tive of decision-making in marriage.
Because his wife's pregnancy was only
six weeks old, Mr. Conn clearly did
not have standing to file a temporary
restraining order since Roe and Dan-
forth laid down the framework for
4 vomen to make decisions of abortion
independent from state intrusion.
However, the' husband's attempt
demonstrates the growing controversy
over abortion. By appealing to his legal
position as a husband, he perpetuated
misconceptions of the role of women in



By Victoria Baecher
In recent weeks the Daily's commitment
to objective news coverage has been called
into question by several different individu-
als, including the famous U.S. media ty-
coon/regent, Philip Power. While a con-
cern for objective news coverage is truly
commendable, it's necessary to ask if
these people can really be serious, and if
so, sane. In a nation where the major me-
dia are so reluctant to present information
that seriously conflicts with the govern-
ment line, can any honest person actually
be concerned about the Daily's objectiv-
For example, one would have no diffi-
culty finding references to such terrorist
U.S. client states as El Salvador,
Guatemala, and Honduras, where the mili-
tary-death squads make sure the votes

One of the individuals never existed and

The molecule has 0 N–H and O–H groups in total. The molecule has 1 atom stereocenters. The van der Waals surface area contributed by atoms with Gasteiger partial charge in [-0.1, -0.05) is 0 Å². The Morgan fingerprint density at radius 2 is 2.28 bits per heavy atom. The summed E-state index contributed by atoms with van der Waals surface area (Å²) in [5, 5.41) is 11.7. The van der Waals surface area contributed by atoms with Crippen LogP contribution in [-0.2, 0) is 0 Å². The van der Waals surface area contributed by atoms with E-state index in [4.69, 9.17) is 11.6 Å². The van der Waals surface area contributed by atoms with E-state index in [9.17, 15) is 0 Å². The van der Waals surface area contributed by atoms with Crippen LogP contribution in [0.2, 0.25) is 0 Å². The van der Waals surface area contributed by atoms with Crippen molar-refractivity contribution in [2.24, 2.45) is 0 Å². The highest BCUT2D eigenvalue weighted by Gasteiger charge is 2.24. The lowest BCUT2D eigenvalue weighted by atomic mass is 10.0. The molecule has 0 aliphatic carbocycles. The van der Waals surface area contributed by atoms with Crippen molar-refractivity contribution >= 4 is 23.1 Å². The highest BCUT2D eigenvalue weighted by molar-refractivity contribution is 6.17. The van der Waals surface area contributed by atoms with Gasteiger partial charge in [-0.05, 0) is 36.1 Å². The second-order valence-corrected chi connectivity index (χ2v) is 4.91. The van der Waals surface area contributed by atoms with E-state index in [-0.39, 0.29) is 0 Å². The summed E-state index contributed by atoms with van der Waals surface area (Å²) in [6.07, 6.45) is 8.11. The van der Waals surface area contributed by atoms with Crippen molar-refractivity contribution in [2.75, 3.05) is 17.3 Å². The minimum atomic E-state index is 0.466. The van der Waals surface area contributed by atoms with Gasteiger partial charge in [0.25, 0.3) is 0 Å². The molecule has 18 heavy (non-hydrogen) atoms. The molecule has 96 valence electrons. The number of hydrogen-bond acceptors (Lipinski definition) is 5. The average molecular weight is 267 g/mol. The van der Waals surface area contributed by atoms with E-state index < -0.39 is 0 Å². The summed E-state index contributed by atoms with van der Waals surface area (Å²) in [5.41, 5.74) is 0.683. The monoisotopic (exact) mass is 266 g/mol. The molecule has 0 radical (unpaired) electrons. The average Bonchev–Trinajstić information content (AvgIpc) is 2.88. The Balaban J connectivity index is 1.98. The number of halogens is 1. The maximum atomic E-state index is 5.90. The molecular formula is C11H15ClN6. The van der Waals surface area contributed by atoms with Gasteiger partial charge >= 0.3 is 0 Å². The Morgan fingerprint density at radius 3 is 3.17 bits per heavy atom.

the other had no knowledge of his reported
murder.) This pro-government bias in re-
porting international news is so extensive
and obvious that it is hard to believe that
any careful reader could have failed to de-
tect it.
The coverage of domestic news is no
better. The economy is covered entirely
from the perspective of the wealthy. The
economic news is filled with stories of
successful businesspeople, corporate take-
overs, and rumors of corporate takeovers.
Strikes, layoffs, and wage-cuts receive
only passing attention when discussed at
all. Even in presenting a general economic
outlook the media can be counted on to
give optimistic accounts based on the
prosperity of the rich, ignoring the fact
that real wages for the bulk of the popula-
tion have been declining for fifteen years.

the realm of marriage contracts.
Women are not nor ought to be
considered subservient to their hus-
bands' whims. A husband cannot con-